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A New Sensor for Robot Arm and Tool Calibration.

Simon, D. G. (1998) A New Sensor for Robot Arm and Tool Calibration. Doctoral thesis, University of Surrey (United Kingdom)..

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Abstract

Off-line programming of robot workcells offers the potential for reduced downtime when new tasks are to be taught so lowering costs and increasing production flexibility. A review of literature shows that a major limitation to the wide spread use of off-line programming has been the lack of cheap, simple tools to measure the pose of the robot for calibration of the arm signature and tool centre point offset. This thesis describes the design, development, and testing of a new, low-cost, vision-based sensor concept to meet this measurement need. Two versions of the sensor concept are implemented, one built around a single camera and the other using two cameras. These prototypes are capable of measuring both the position and orientation of a robot's end-effector. Tests demonstrate their measurement accuracy: about ±0.1mm and ±0.5 in position and orientation. Automatic image analysis routines are developed for identifying the tool centre point of a robot-mounted weld torch. A case study describes testing of the single-camera sensor in a factory workcell. This demonstrates the robustness of the measurements collected and the speed of operation of the sensor in an industrial environment. The tool centre point offset could be calibrated automatically in about one minute compared to tens of minutes using existing manual techniques. Measurements are used to calibrate the kinematic model of the robot arm and the tool centre point offset. Average accuracy of off-line generated programmes is improved from worse than 30mm errors to better than 0.5mm across the approximately 1m diameter working volume of a Puma 560 robot. This level of accuracy is suitable for the welding application which required an accuracy of 0.5-1.5mm. Further consideration is given to industrial application of the sensor in particular for on-line monitoring of the robot tool during extended production runs and future use could include calibration of other, more complex end-effectors.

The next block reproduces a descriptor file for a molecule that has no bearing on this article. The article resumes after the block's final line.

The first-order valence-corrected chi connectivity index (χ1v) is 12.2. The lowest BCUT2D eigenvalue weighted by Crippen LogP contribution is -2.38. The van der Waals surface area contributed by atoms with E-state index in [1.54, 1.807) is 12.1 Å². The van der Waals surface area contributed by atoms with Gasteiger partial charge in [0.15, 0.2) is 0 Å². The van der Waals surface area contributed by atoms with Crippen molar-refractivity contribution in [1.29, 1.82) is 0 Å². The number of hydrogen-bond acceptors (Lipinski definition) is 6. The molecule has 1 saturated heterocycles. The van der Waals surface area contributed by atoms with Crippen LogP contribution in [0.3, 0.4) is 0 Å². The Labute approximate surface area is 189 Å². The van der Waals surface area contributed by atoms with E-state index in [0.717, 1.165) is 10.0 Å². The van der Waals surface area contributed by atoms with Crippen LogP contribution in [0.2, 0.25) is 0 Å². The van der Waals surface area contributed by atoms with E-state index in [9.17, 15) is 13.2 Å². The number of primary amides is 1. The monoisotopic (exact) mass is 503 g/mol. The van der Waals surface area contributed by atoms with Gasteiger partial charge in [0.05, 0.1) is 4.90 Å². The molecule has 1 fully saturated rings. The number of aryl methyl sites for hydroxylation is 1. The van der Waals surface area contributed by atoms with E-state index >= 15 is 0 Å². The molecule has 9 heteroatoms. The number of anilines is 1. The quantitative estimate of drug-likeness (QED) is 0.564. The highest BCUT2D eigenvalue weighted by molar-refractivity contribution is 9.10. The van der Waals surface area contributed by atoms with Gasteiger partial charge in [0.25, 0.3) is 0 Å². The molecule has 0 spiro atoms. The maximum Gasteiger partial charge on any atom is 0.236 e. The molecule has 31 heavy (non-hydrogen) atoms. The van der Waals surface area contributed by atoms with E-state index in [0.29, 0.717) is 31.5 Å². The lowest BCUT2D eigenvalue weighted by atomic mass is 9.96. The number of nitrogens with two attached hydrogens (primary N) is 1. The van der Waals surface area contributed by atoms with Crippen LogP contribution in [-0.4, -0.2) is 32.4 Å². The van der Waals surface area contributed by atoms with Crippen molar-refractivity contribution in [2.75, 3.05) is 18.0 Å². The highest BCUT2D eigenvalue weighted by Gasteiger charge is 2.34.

Item Type: Thesis (Doctoral)
Divisions : Theses
Authors : Simon, D. G.
Date : 1998
Additional Information : Thesis (Ph.D.)--University of Surrey (United Kingdom), 1998.
Depositing User : EPrints Services
Date Deposited : 14 May 2020 14:17
Last Modified : 14 May 2020 14:21
URI: http://epubs.surrey.ac.uk/id/eprint/856539

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